The Bitter of Sourcing Sweets
Chocolate might as well be its own food group considering the amount that we as Americans consume. The Infusions Team here at Sira Naturals has high standards when it comes to chocolate, and only work with premium chocolate in their products. But as you’re enjoying your various indulgent desserts, have you ever stopped to think, “Where did my chocolate come from?” It’s not a simple answer and it’s not a pretty one. International chocolate production involves some not-so-sweet practices. Recent articles, like this one from The Washington Post: Cocoa's Child Laborers, help illuminate the complex and unfortunate realities of cocoa farming.
The majority of world cocoa production takes place along small farm communities on the coast of West Africa. Many of these smaller farms pool their supplies together to become farm co-ops to larger buyers. Unfortunately, many of these farms rely on child labor in some form or another. Some of the world’s biggest chocolate producers promised to eradicate the use of child labor in their production supply chains decades ago, but it’s a much more complex issue to solve than anyone anticipated. As a result, most chocolate bars you’ve purchased in the United States are likely the products of child labor.
Why can’t chocolate companies simply stop buying cocoa from the farms that use child labor? The co-op style of chocolate sourcing and trading from countless small farming groups make it hard to identify any specific source of cocoa. While incremental change is being made to confirm the source of production, the goal of eradicating child labor becomes increasingly difficult due to the underlying root cause of poverty in the region.
All in all, with slow progress being made to end child-labor from large chocolatiers, the consumer must look to smaller producers who recognize their role in this fight and are actively working towards a supply chain with integrity.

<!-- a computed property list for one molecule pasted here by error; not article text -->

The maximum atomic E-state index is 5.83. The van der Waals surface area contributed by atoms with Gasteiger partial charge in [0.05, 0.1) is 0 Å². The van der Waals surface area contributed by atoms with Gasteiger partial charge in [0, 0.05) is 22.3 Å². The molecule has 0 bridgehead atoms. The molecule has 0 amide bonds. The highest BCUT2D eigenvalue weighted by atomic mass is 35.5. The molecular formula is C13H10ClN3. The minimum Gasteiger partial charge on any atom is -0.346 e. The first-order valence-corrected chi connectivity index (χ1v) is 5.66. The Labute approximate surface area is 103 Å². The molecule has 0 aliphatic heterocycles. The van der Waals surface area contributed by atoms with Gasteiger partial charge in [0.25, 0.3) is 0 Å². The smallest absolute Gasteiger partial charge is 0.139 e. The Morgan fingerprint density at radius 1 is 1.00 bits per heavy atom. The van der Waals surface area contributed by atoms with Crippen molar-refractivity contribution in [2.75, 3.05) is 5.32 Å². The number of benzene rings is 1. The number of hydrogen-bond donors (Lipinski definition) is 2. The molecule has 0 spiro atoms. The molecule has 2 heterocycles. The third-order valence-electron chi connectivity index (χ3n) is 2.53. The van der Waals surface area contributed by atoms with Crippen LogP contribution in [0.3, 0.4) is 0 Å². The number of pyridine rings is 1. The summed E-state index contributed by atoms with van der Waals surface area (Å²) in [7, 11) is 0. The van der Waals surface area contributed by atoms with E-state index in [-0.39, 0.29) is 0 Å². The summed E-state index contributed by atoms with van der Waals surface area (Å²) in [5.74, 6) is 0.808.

Sleep Better at Night with Sira’s Infused Chocolate Bars:
Sira had a big choice to make. Understanding the impact that our choice of chocolate supplier could have, we became all the more selective when making our pick. We chose a Belgian chocolate producer that emphasizes the importance of sustainability in its supply chain: Callebaut.
Callebaut is committed to eradicating child labor from its supply chain by 2025. Like most chocolate producers, the majority of their cocoa comes from the Ivory Coast. They helped form and fund “Cocoa Horizons Foundation”, which builds and repairs schools, provides healthcare, and provides professional training in cocoa farming communities along the coast of West Africa. Their mission is to “improve the livelihoods of cocoa farmers and their communities through the promotion of sustainable, entrepreneurial farming, improved productivity, and community development, which protect nature and children”.
These efforts serve to address the root causes of poverty which often drive children to labor in these small farming communities. You can learn more about Callebaut’s commitment to ending child labor here. While the issue of child labor in cocoa production continues to persist, producers like ourselves have a responsibility to the farmers and consumers to think about the impact they have. Sira aims to make it a positive one. Rest assured, that our Infused Belgian Chocolate Bar is another reflection of our commitment to sustainability and integrity.